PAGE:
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This chapter contains a condensed narrative of the bringing up of the ark to Jerusalem, of which a much more full account is given in 1 Chronicles 13-16. It was the impulse of David’s piety to desire that the ark might be in the royal city, and the dictate of wise policy that his capital should become the centre of the national worship. The question may be asked, Why he did not at the same time bring up the Tabernacle? Two reasons may be suggested: (1) That by the force of circumstances there were now two high-priests, neither of whom could well be displaced—Abiathar, the companion of David in his trials and outlawry, and the heir to the high-priesthood, as son of the murdered Ahimelech; and Zadok, the high-priest in the later years of Saul, whom David found in office when he came to the throne, and who had joined him at Hebron (1 Chronicles 12:28). It may have been wiser, therefore, for the present, to leave a necessity for high-priestly ministrations in different places. Zadok exercised his office at the Tabernacle at Gibeon (1 Chronicles 16:39), and Abiathar was probably with the ark. (2) It might have been too great a change and shock to the people to concentrate everything at once in the new capital. The removal of the Tabernacle from Gibeon might have been resisted.
There is no sufficient reason to doubt that Psalms 68:0 was composed and chanted on this occasion, its martial tone being very natural in connection with the recent victories over the Philistines. Psalms 101, 15 were probably sung at the removal of the ark from the house of Obed-edom (2 Samuel 6:12-16), while Psalms 24:0 was undoubtedly the triumphant chant with which the ark entered the city. All these should be studied in connection with this narrative. Psalms 132:0 is also, more doubtfully, referred to this period.
(1) Again, David gathered.—The word “again” should be transposed: “David gathered together again”—referring to the former military musters. In 1 Chronicles 13:1-4, mention is made of the consultations with the leaders of Israel which preceded this gathering, and the gathering itself is there (2 Samuel 6:5) said to be of “all Israel.” But “all Israel” was evidently represented by the thirty thousand (the LXX. reads seventy thousand) of its more prominent men.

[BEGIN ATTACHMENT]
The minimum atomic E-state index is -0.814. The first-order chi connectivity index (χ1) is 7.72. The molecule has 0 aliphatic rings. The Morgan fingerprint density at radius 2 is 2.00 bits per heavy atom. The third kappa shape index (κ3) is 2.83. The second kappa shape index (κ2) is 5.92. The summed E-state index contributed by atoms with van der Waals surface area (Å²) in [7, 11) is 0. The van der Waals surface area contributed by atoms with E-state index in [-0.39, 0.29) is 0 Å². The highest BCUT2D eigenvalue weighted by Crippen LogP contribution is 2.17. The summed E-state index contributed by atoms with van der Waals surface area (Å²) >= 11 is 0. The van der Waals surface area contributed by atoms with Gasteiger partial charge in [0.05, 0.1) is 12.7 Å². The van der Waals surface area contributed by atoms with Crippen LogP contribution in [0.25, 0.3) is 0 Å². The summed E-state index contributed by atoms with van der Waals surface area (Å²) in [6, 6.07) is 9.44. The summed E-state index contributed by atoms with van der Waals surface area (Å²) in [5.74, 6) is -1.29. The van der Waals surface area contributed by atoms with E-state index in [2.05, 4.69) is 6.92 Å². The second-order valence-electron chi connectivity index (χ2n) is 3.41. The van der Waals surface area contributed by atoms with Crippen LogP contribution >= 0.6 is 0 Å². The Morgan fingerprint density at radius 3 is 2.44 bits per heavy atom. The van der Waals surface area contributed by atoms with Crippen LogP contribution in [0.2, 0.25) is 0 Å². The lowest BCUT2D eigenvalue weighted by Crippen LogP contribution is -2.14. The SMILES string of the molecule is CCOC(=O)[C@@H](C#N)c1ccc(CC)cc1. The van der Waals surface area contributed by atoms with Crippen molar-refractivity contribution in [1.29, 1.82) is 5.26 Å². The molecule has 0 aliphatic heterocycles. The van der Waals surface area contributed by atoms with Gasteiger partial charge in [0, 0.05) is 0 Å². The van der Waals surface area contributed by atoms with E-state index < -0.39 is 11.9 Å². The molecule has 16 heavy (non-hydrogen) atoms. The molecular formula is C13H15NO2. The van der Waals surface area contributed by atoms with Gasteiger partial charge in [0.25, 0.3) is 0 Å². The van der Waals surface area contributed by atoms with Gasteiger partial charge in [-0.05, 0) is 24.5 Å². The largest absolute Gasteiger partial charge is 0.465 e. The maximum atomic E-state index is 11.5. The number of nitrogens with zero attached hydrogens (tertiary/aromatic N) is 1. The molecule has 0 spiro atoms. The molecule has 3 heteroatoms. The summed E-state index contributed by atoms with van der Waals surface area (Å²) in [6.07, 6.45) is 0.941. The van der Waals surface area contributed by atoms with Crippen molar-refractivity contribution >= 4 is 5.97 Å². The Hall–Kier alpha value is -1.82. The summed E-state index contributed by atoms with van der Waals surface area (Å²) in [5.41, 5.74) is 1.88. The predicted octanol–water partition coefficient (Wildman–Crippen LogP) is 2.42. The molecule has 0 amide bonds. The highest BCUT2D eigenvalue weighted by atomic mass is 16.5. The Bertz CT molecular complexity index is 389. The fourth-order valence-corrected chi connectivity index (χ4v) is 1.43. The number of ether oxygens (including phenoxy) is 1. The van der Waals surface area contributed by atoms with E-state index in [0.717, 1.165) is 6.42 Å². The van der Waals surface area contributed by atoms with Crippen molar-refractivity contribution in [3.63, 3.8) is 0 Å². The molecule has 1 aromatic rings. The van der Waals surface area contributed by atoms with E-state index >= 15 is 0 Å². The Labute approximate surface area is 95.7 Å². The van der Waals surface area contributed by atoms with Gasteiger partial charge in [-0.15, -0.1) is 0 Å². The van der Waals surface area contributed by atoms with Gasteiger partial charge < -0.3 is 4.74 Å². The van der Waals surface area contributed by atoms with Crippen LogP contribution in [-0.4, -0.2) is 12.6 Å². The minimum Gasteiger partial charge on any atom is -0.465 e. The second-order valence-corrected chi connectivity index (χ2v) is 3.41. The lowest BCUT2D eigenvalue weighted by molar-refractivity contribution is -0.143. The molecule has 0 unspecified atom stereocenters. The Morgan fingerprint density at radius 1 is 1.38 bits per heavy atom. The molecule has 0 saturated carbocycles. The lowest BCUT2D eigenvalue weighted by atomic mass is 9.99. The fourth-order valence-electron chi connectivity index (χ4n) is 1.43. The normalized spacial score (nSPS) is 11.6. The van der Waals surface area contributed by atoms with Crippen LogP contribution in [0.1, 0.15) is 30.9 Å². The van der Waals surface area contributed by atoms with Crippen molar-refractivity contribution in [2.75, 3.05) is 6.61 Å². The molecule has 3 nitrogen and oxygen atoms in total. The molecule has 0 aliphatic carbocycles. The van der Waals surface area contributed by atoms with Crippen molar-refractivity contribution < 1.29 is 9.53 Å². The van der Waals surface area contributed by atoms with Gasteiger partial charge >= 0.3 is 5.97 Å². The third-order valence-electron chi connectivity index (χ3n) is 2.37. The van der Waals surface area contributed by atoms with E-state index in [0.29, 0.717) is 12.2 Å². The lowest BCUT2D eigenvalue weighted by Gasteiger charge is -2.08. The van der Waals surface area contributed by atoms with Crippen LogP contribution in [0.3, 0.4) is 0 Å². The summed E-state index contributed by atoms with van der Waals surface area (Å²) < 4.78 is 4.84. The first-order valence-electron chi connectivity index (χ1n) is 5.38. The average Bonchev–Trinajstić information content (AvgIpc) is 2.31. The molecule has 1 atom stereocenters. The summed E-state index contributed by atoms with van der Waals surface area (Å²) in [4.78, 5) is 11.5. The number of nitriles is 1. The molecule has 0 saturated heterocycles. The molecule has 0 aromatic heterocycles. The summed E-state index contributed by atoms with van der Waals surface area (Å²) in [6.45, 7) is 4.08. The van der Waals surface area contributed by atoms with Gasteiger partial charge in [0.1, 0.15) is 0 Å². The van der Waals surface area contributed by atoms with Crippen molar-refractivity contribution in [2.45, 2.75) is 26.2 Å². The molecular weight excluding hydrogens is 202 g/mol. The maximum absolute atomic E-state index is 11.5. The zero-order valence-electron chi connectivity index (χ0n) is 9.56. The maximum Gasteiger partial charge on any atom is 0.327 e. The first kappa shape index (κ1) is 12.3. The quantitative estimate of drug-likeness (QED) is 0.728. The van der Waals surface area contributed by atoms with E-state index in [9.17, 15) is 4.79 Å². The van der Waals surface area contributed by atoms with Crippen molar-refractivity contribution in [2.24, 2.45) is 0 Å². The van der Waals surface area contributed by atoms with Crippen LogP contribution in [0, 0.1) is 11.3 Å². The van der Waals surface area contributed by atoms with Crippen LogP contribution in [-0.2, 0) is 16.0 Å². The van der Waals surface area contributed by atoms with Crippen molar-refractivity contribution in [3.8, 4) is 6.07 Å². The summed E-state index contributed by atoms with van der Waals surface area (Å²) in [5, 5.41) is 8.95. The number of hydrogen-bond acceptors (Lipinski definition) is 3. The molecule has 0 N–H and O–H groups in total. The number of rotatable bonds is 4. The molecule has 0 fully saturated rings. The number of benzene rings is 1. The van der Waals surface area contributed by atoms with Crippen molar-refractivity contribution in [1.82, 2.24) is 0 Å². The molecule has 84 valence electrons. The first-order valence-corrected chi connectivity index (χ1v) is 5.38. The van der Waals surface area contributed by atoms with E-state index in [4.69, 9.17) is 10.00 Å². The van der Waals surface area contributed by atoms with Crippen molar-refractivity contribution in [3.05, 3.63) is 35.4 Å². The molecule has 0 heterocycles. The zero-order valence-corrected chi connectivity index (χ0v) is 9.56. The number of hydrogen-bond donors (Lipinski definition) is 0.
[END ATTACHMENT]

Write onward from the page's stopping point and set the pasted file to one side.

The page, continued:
(2) From Baale of Judah.—There is either a textual error here, so that instead of from should be read to, or else the historian is so occupied with his main subject that he omits the mention of the journey to Baale. In Joshua 15:9 and 1 Chronicles 13:6, Baale is said to be another name for Kirjath-jearim. This was the place to which the ark was carried after its removal from Bethshemesh (1 Samuel 7:2), and it had remained here ever since. It has been generally identified with Kuryet-el-enab, about eight miles a little north of west from Jerusalem. More recent opinion places it at ‘Erma, about eleven miles a little south of west from Jerusalem, and four miles east of Bethshemesh. In either case it was three or four hours’ march from the capital.
Whose name is called.—Neither the text nor the margin of the English represents the original quite accurately. Translate, which is called by the name, the name of Jehovah of hosts. The ark is thus described as being the visible symbol of God’s presence and of His covenant with His people.
(3) Upon a new cart.—The new cart, one which had been used for no other purpose, was doubtless intended as a mark of respect (comp. 1 Samuel 6:7); yet it was a violation of the law (Numbers 7:9), requiring that the ark should be borne by the Levites. It is not necessary to suppose that David intended to violate the law; but the ark having been left neglected for more than two generations, the exact requirements in regard to it may easily have passed out of mind.